Die Charaktere haben keinerlei Persönlichkeit. Jedes mal wenn einer gestorben ist war das eher eine Och, hm, ja.-Reaktion. Nicht nur vom Leser, Thomas interessiert sich auch einen Dreck für seine Mitmenschen. Angeblich ist das anders, weil der Autor ständig schreibt, dass das nicht so ist, aber gefühlt habe ich davon nichts. Genausowenig von anderen Emotionen. Dashner schreibt, dass Thomas irgendetwas fühlt, aber merkt es der Leser? Nö. Ihr würdet mir jetzt auch nicht glauben wenn ich schreibe, dass ich diese Rezension schrieb als ich vollkommen glücklich war, als hätte ich mir gerade Hundewelpenfotos angeguckt. Man kann als Autor nicht einfach eine Puppe hinstellen und sagen, das fühlt sie jetzt. So funktioniert das nicht. Die restlichen Figuren waren genauso interessant.

Das "Labyrinth". Man sieht davon als Leser überhaupt nichts. Beim Lesen hatte ich den Eindruck, das ist nur ein einziger Gang, der zur Klippe führt.

Dann gehts weiter mit dem Bauernhofleben: Die Jungs versorgen sich selbst. Dennoch gibt es jeden Tag zu jeder Mahlzeit Fleisch. Morgens, Mittags, Abends, Zwischendurch. Wie? Müssen die das Vieh nicht erst großziehen vor dem Schlachten? Ansosnten könnten sie ja damit nicht weiter züchten. Sehr seltsam.

Ein anderes Problem waren die Uhrzeiten. Die Tageszeit war, was der Autor bestimmt hat. Es kann sein, dass Thomas aufwacht, drei Schritte läuft, und dann ist es plötzlich Abend. Überspitzt ausgedrückt. Es kommt einfach nicht rüber, dass in der Zwischenzeit mehrere Stunden oder sogar ein ganzer Tag vergangen sind.

Plotmäßig passiert auch nicht wirklich was. Deus ex machina. Deus ex machina überall. Alles in allem sehr langweilig weil die Charaktere nie vor Herausvorderungen oder Verluste gestellt werden (naja, ausser, dass konstant welche sterben. Aber das interessiert ja keinen).

Warum zur Hölle da plötzlich überaus für das Buch unwichtige Superkräfte bei Thomas aufgetaucht sind soll mir der Autor auch erst mal erklären.

Leckomio, war das schlecht.

Und die wichtigste Frage: Was ist mit dem Hund passiert?? ( )
  Nomnivor | Jan 12, 2017 |
Showing 1-5 of 584 (next | show all)
The story reads like a maze with erroneous turns, dead ends, and a plot that should work but falls short.
added by Katya0133 | editLibrary Media Connection, Constance G. Pappas (Nov 1, 2009)
James Dashner has created a thrilling dystopian novel.
The Maze Runner has a great hook, and fans of dystopian literature, particularly older fans of Jeanne DuPrau's The City of Ember (Random, 2003), will likely enjoy this title and ask for the inevitable sequel.
added by Katya0133 | editSchool Library Journal, Kristin Anderson (Oct 1, 2009)
With a fast-paced narrative steadily answering the myriad questions that arise and an ever-increasing air of tension, Dashner's suspenseful adventure will keep readers guessing until the very end.
added by Katya0133 | editPublishers Weekly (Sep 21, 2009)

» Add other authors (1 possible)

Author nameRoleType of authorWork?Status
James Dashnerprimary authorall editionscalculated
Deakins, MarkReadersecondary authorsome editionsconfirmed
Straub, PhilipCover artistsecondary authorsome editionsconfirmed
You must log in to edit Common Knowledge data.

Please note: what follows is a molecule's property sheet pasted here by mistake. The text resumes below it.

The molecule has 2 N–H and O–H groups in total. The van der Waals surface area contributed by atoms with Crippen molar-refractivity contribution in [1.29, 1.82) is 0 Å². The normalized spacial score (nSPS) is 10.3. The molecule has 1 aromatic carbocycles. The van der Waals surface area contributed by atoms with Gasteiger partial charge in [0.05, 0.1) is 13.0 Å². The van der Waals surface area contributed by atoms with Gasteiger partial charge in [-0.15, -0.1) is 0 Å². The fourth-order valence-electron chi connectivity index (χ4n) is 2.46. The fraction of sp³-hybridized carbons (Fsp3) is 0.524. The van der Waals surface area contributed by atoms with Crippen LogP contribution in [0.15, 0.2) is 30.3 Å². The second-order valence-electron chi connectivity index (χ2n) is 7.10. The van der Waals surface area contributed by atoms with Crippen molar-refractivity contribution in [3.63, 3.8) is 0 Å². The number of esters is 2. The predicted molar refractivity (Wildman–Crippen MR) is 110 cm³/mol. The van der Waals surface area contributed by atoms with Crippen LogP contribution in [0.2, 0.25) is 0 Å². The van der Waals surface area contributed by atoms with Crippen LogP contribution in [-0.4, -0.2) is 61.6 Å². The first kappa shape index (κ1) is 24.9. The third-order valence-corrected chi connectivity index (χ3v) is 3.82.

For more help see the Common Knowledge help page.
Series (with order)
Canonical title
Original title
Information from the French Common Knowledge. Edit to localize it to your language.
Alternative titles
Information from the German Common Knowledge. Edit to localize it to your language.
Original publication date
Important places
Important events
Related movies
Awards and honors
For Lynette. This book was a three-year journey,
and you never doubted.
First words
He began his new life standing up, surrounded by cold darkness and stale, dusty air.
Last words
Disambiguation notice
Publisher's editors
Publisher series
Information from the Italian Common Knowledge. Edit to localize it to your language.
Original language

References to this work on external resources.

Wikipedia in English (1)

Book description
Haiku summary
Teen must run through maze
To figure out his past and
Survive scary plot.

Amazon.com Product Description (ISBN 0385737955, Paperback)

The first book in the New York Times bestselling Maze Runner series—The Maze Runner is a modern classic, perfect for fans of The Hunger Games and Divergent.

When Thomas wakes up in the lift, the only thing he can remember is his first name. His memory is blank. But he’s not alone. When the lift’s doors open, Thomas finds himself surrounded by kids who welcome him to the Glade—a large, open expanse surrounded by stone walls.

Just like Thomas, the Gladers don’t know why or how they got to the Glade. All they know is that every morning the stone doors to the maze that surrounds them have opened. Every night they’ve closed tight. And every thirty days a new boy has been delivered in the lift.

Thomas was expected. But the next day, a girl is sent up—the first girl to ever arrive in the Glade. And more surprising yet is the message she delivers.

Thomas might be more important than he could ever guess. If only he could unlock the dark secrets buried within his mind.

From the Hardcover edition.

(retrieved from Amazon Thu, 12 Mar 2015 18:20:02 -0400)

(see all 3 descriptions)

Sixteen-year-old Thomas wakes up with no memory in the middle of a maze and realizes he must work with the community in which he finds himself if he is to escape.

(summary from another edition)

» see all 3 descriptions

LibraryThing Author

James Dashner is a LibraryThing Author, an author who lists their personal library on LibraryThing.

profile page | author page

Quick Links

Popular covers


Average: (3.81)
0.5 3
1 40
1.5 11
2 146
2.5 33
3 558
3.5 136
4 825
4.5 104
5 610


4 editions of this book were published by Audible.com.

See editions


You are using the new servers! | About | Privacy/Terms | Help/FAQs | Blog | Store | APIs | TinyCat | Legacy Libraries | Early Reviewers | Common Knowledge | 113,273,780 books! | Top bar: Always visible